But Democratic senators and Senate Minority Leader Chuck Schumer, D-New York, disagree.

“The American people should have a voice in the selection of their next Supreme Court Justice,” Schumer wrote on social media Friday, parroting a similar quote McConnell used in 2016 when he refused to give then-President Barack Obama’s nominee, Merrick Garland, hearings and a vote for confirmation to the court. “Therefore, this vacancy should not be filled until we have a new president.”

Republicans in the Senate blocked Obama from selecting Justice Antonin Scalia’s replacement. Scalia was the most conservative jurist on the court.

Ginsburg was a staunch supporter of abortion rights and voter protections, and she played a major role in upholding Roe v. Wade, the Supreme Court decision protecting abortion rights. She also voted in favor of same-sex marriage and to uphold the constitutionality of the Affordable Care Act.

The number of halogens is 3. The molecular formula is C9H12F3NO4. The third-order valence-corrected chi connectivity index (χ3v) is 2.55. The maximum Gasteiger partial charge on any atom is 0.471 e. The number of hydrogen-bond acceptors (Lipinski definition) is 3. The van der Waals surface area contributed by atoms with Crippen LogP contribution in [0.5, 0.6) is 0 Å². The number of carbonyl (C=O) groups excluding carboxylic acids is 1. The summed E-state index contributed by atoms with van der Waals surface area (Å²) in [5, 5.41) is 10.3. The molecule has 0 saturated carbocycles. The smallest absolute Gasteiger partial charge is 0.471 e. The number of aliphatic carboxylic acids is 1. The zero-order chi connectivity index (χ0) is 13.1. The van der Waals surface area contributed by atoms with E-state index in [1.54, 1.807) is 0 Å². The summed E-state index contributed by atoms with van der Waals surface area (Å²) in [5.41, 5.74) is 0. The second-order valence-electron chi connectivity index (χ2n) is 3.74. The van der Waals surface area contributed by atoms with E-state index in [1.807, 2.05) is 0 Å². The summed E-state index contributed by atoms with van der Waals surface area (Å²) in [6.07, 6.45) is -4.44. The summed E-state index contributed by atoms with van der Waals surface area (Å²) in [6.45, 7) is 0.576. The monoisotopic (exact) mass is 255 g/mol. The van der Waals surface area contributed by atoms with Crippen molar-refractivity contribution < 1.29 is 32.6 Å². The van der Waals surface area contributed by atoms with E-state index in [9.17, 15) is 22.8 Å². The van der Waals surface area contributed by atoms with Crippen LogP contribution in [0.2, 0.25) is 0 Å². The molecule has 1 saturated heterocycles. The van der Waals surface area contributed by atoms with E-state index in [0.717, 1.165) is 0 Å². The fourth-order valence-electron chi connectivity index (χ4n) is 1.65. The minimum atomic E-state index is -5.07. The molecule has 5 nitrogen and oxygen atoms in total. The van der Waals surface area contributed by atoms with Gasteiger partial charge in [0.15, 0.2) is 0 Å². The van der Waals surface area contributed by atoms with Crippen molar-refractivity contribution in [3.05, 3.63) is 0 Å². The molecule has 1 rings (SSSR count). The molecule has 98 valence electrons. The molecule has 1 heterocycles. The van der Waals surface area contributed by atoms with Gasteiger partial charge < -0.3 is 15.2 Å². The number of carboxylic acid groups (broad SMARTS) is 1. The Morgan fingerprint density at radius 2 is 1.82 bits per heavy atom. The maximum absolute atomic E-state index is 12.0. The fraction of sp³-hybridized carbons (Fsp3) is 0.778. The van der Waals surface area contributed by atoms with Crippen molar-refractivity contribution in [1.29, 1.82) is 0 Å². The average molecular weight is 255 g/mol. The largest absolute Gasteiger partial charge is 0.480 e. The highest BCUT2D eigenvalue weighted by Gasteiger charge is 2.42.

Most political observers expect Trump to appoint a woman to fill Ginsburg’s spot. Political insiders have suggested that Trump believes that appointing a woman to the court could help him with woman, a key swing demographic that will likely decide the next election.

Will the Senate confirm Trump’s appointment before the election or wait until after the public votes? If Republicans lose control of the Senate, could a lame duck GOP majority select the direction of the court on their way out?

Alabama Sen. Doug Jones has been widely criticized for his vote against the confirmation of Justice Brett Kavanaugh. If the vote comes before the Nov. 3 election, Jones’s decision on whether to confirm Trump’s appointee will be heavily scrutinized.

The questions about the Supreme Court is likely to only further inflame passions on both sides this election cycle.

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Elections

Prisoners quarantined at formerly closed prison kept in unconstitutional conditions, groups say